12 Catholic retreats held in the most beautiful settings

To drop everything for a weekend, and spend time in solitude (and maybe silence!), prayer and reflection is the perfect antidote to our busy, distracted lives. As we look forward to a frenetic holiday season, with Thanksgiving around the corner, this may be the perfect time for a spiritual retreat. If things are a little too busy now, consider scheduling a retreat for after Christmas, when you are ready to make the most of it.

Spiritual retreats are not just for priest and religious. In fact, the United States Council of Catholic Bishops urges lay people to take advantage of opportunities to go on a retreat: “In the midst of your busy lives, a retreat opportunity affords you time of silence and clarity that cannot be found in the world.”

What do you trust? A question of where to place our faith

Readings for Today

This weekend’s homilies were given at Our Lady of Lourdes, Saint Louis, MO, at the 5pm Mass on June 9, 2016, and at the 9 and 11am Masses on June 10, 2016.

In what do you trust? Science? Wealth? Politics? Only yourself? Or is it that you do the will of God and seek primary relationship with Jesus? This weekend’s readings challenge us to seek to do the will of God, to place primary trust in Jesus, and to live as he wishes. It it not to suggest that science is bad, for I want my doctor to know good science.  It is not that wonderful things cannot be done with someone who is generous with their wealth. It is not that people should not work to make political change.  But if we are seeking peace and fulfillment, happiness and salvation, it is first found when we follow Jesus. Only then do we find the peace that surpasses understanding.

Prayer and Spirituality – We each have a call to spirituality

Each of us is called into existence by God as someone special. “I have called you by name: you are mine,” (Isaiah 43: 1). Through Baptism, we are initiated into a special relationship with Christ. Our Church leads and guides us but each person needs to develop a close friendship with Jesus, to know Him intimately. This is not accomplished solely be going through the motions of rituals and ceremonies. We respond to God’s love on a personal level by tapping the resources of God within our inner souls. People are body and soul and both must be cared for and developed if we are to be fully human. We are called to live as humanly as possible. This involves living a life in the Spirit and making God a very real part of our daily lives.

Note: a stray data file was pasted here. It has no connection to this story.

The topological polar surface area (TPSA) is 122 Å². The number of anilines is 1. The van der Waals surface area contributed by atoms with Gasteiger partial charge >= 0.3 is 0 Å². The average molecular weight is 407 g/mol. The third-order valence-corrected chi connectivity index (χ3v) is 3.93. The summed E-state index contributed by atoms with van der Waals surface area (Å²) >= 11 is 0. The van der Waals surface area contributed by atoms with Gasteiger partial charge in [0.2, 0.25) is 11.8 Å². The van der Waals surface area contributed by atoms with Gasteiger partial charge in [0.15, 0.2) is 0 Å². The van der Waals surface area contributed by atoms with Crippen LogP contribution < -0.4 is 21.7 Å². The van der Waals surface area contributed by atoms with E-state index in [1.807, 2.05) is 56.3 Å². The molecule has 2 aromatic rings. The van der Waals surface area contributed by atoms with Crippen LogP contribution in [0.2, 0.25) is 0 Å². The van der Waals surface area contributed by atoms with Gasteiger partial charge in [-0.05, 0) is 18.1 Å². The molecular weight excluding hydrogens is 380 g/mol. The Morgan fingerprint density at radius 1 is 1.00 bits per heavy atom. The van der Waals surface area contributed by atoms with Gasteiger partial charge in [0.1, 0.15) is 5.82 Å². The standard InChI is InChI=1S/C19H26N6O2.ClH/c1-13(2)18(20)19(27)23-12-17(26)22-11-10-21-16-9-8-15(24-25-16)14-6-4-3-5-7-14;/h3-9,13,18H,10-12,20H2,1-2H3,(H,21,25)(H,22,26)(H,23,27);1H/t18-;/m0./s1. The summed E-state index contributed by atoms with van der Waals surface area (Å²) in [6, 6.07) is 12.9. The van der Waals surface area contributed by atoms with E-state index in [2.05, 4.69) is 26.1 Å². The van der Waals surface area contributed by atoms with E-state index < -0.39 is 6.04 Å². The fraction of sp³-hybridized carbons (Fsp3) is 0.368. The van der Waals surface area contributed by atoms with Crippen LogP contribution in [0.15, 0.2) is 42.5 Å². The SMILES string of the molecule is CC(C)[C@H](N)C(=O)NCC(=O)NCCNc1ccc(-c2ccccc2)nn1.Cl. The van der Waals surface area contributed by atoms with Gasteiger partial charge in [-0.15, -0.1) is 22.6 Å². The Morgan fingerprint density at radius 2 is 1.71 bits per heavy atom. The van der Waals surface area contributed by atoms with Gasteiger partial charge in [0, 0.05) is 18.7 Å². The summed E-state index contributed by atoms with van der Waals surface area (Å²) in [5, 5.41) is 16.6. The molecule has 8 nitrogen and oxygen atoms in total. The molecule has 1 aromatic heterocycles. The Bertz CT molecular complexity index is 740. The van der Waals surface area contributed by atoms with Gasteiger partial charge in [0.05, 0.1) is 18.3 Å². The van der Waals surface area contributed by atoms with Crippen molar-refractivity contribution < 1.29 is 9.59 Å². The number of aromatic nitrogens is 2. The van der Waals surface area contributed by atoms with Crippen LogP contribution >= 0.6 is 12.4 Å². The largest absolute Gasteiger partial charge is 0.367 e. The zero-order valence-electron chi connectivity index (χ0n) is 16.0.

The Star that Leads to Jesus: Homily for Ephiphany Sunday, January 7, 2018

Readings for Today

Today we are reminded of the importance of following Jesus.  As we encounter the example of the Magi who followed the star, without knowing exactly where it led, we are reminded that our lives of faith are about following someone.  The challenge is that we can choose to follow stars that do not lead to Jesus.  We can be tempted by the allure of the popularity of social media, or the tug of consumerism, or the need to be constantly distracted so that we do not ever confront ourselves about areas where we need to convert.

And Herod in today’s gospel reminds us that we can also follow the false star of power.  It is not just absolute power like that of Herod, but the power of people who believe they can do it all themselves.  The belief that they do not need others.  They can go it alone.  People can believe they do not need God, and so they do not surrender to God. Then there are the Magi, who follow the star that leads to Jesus.  What star will you follow?

Who is the liar? Homily for Tuesday, January 2, 2018

Readings for Today

There are some people who really, really hate religion.  It is not just that they disagree with this or that thing, but the very existence of religion makes their blood boil. And it is not just that they do not want any religion mentioned, they do not want anyone else to mention it either.  It is about destroying any public reference to religion. Religion is simply something that is meant to be private. Period.

In today’s first reading, Saint John refers to such people as liars.  Those who deny the existence of God are the ones who speak untruth. Often, if a simple statement is made to an atheist, namely, “Tell me about the God you do not believe in”, it often becomes clear that Christians do not believe in such a God either.